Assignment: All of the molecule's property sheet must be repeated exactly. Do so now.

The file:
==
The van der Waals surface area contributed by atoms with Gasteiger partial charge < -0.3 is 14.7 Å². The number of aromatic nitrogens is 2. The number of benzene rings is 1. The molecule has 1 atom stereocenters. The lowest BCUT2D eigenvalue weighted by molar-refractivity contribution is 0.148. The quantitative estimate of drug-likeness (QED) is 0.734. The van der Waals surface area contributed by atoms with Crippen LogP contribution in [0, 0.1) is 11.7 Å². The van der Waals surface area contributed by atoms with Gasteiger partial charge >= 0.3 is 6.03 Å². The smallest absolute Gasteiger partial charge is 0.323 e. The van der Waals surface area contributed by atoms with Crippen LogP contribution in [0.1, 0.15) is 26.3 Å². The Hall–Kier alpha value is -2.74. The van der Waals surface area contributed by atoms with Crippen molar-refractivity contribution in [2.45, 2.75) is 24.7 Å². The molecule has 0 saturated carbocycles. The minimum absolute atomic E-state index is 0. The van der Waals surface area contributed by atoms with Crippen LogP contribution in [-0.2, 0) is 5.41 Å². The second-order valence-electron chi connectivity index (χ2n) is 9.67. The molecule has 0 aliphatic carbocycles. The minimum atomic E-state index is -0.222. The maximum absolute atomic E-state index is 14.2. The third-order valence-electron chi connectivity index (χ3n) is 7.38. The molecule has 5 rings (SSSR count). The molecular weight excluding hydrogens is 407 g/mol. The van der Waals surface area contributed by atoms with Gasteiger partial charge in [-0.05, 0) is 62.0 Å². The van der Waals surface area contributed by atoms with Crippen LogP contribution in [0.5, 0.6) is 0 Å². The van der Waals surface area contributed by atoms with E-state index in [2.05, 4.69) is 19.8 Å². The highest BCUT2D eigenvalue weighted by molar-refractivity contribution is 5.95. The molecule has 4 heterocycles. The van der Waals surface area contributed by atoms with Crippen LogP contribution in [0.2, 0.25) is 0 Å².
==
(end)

The van der Waals surface area contributed by atoms with Gasteiger partial charge < -0.3 is 14.7 Å². The number of aromatic nitrogens is 2. The number of benzene rings is 1. The molecule has 1 atom stereocenters. The lowest BCUT2D eigenvalue weighted by molar-refractivity contribution is 0.148. The quantitative estimate of drug-likeness (QED) is 0.734. The van der Waals surface area contributed by atoms with Crippen LogP contribution in [0, 0.1) is 11.7 Å². The van der Waals surface area contributed by atoms with Gasteiger partial charge >= 0.3 is 6.03 Å². The smallest absolute Gasteiger partial charge is 0.323 e. The van der Waals surface area contributed by atoms with Crippen LogP contribution in [0.1, 0.15) is 26.3 Å². The Hall–Kier alpha value is -2.74. The van der Waals surface area contributed by atoms with Crippen molar-refractivity contribution in [2.45, 2.75) is 24.7 Å². The molecule has 0 saturated carbocycles. The minimum absolute atomic E-state index is 0. The van der Waals surface area contributed by atoms with Crippen LogP contribution in [-0.2, 0) is 5.41 Å². The second-order valence-electron chi connectivity index (χ2n) is 9.67. The molecule has 0 aliphatic carbocycles. The minimum atomic E-state index is -0.222. The maximum absolute atomic E-state index is 14.2. The third-order valence-electron chi connectivity index (χ3n) is 7.38. The molecule has 5 rings (SSSR count). The molecular weight excluding hydrogens is 407 g/mol. The van der Waals surface area contributed by atoms with Gasteiger partial charge in [-0.05, 0) is 62.0 Å². The van der Waals surface area contributed by atoms with Crippen LogP contribution in [0.5, 0.6) is 0 Å². The van der Waals surface area contributed by atoms with E-state index in [2.05, 4.69) is 19.8 Å². The highest BCUT2D eigenvalue weighted by molar-refractivity contribution is 5.95. The molecule has 4 heterocycles. The van der Waals surface area contributed by atoms with Crippen LogP contribution in [0.2, 0.25) is 0 Å².